“I hate reading” is the Voldemort-esque phrase that shall not be said and eliminated completely from classrooms. Miller provides ideas on turning even reluctant students into bookworms. She is anti-drills and worksheets and pro helping students choose books they will love. The end result is life-long readers, as well as vastly improved student vocabularies, reading comprehension and writing skills.
Favorite quote: “Reading helps you escape the confines of school and pursue your own education. Through characters—the saints and the sinners, real or imagined—reading shows you how to be a better human being.”
Conscious Discipline: 7 Basic Skills for Brain Smart Classroom Management
by Dr. Becky A. Bailey
This is the social-emotional learning primer. It provides teachers with the philosophies and then gives instruction on how to model the skills with students. The real-world examples are particularly enlightening, showing teachers how to teach students how to manage their emotions instead of acting out. Social-emotional learning has been found to be effective in communicating and setting limits with students, so if you have been meaning to learn more about the practices, this is a good place to start.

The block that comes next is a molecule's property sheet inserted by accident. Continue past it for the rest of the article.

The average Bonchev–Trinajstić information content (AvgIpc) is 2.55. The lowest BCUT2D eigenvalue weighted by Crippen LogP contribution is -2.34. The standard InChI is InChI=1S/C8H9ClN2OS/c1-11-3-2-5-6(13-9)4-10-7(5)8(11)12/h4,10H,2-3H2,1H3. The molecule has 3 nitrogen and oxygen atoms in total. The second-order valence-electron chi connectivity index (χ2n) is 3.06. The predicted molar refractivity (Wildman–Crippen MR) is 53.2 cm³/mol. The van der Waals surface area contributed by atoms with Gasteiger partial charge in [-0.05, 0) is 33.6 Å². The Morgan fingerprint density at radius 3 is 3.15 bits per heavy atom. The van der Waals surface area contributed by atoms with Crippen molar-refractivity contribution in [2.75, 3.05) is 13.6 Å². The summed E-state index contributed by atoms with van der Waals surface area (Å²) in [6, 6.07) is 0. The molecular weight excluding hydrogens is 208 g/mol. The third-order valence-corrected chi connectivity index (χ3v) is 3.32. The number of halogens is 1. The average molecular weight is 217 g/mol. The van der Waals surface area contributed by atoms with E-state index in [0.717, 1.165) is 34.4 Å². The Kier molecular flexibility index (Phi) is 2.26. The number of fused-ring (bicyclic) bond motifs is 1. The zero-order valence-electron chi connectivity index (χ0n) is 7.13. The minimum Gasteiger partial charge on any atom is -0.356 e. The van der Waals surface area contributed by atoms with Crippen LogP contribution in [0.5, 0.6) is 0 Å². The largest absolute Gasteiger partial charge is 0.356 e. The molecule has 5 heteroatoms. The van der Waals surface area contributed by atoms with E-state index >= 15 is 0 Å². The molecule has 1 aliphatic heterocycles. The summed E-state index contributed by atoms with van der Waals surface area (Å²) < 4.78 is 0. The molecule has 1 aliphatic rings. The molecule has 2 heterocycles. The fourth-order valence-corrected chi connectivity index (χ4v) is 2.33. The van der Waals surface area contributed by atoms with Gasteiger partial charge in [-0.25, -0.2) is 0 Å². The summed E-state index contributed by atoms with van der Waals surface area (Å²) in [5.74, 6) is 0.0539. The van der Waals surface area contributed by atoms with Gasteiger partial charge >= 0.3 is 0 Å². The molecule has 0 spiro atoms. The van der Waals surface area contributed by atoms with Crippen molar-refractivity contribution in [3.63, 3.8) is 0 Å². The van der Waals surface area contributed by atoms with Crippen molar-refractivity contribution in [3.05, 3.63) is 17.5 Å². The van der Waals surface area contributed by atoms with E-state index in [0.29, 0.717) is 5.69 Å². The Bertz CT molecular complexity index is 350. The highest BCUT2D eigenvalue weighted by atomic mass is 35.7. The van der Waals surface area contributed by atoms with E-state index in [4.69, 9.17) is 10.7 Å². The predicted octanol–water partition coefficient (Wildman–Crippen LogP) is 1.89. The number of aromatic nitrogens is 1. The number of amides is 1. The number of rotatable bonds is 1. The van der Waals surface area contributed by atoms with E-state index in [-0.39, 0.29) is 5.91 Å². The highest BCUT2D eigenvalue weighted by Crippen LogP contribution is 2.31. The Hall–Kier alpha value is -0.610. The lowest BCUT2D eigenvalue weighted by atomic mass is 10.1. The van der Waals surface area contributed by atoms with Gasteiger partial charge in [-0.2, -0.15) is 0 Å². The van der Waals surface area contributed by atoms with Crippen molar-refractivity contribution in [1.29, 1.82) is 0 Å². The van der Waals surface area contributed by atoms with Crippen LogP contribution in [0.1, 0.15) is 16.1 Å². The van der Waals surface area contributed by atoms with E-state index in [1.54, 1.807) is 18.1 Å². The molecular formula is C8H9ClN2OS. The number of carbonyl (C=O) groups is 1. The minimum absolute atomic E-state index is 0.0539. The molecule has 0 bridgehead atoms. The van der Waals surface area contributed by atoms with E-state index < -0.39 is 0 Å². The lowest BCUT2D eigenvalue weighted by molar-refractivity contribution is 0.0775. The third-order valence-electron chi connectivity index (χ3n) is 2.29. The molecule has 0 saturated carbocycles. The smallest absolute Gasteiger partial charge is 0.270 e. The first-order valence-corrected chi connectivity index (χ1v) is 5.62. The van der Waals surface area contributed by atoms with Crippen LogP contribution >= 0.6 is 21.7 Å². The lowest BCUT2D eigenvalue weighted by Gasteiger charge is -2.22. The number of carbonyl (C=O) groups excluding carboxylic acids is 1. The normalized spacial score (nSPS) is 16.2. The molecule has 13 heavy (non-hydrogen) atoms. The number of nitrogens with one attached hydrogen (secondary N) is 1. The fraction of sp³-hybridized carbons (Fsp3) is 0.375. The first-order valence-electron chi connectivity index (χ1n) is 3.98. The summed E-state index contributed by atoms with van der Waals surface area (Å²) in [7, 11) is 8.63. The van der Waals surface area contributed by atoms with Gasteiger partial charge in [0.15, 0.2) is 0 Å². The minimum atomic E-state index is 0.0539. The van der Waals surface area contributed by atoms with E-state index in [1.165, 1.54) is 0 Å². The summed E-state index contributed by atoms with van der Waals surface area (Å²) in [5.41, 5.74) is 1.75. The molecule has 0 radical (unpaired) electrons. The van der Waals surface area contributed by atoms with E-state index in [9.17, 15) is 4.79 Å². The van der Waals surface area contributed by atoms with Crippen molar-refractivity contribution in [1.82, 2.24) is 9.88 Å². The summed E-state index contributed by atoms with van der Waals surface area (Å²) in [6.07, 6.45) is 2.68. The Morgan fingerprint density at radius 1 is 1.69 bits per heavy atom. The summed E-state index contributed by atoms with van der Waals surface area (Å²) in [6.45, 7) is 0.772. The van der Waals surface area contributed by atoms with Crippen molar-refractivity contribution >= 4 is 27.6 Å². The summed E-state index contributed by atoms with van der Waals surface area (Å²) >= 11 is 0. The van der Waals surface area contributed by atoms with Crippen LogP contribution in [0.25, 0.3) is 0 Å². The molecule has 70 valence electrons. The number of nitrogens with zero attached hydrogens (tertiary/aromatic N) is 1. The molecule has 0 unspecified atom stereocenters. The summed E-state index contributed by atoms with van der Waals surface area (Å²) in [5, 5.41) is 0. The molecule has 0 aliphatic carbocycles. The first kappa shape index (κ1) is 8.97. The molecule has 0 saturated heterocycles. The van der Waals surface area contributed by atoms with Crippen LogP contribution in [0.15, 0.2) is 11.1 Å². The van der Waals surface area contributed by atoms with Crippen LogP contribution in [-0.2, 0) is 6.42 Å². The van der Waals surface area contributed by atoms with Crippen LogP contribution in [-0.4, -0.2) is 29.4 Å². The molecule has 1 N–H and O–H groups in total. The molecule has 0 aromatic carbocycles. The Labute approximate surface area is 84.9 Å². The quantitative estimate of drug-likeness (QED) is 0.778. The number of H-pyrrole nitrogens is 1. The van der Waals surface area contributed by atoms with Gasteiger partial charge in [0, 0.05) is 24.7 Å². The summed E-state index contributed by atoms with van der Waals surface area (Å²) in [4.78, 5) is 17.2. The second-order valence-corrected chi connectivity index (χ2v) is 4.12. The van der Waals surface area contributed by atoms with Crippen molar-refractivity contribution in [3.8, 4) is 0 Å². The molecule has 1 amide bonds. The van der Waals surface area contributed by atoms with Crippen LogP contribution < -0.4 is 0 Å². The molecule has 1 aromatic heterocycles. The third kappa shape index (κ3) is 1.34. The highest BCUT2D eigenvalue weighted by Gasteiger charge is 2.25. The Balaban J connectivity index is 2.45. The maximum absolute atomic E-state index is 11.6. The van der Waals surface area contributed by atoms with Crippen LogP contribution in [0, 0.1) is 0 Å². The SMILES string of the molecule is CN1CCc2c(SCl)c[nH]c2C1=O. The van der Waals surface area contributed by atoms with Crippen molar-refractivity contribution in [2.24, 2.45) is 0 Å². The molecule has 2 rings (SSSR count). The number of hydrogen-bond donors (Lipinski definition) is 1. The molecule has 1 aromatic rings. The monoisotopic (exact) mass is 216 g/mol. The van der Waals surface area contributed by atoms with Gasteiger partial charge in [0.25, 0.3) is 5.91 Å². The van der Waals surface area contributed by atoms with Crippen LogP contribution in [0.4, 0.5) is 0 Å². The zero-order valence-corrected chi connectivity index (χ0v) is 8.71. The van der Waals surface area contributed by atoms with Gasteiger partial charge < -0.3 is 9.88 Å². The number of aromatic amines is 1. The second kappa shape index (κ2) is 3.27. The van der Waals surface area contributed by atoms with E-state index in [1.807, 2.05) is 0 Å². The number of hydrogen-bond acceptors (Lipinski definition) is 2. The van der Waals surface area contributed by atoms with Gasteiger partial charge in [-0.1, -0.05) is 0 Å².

Favorite quote: “Discipline is not something you do to children; it is something you develop within them.”
Overwhelmed: Work, Love, and Play When No One Has the Time
by Brigid Schulte
This book wasn’t just written for teachers, but as feeling overwhelmed in the great big balance of life is a common educator feeling, it makes our list. Schulte studies what makes modern people feel stressed, even as we have more technology to help us, theoretically, manage our time. Her findings may ignite for you ways in which you can eliminate stresses in your school year and take better control of your limited hours (and happiness).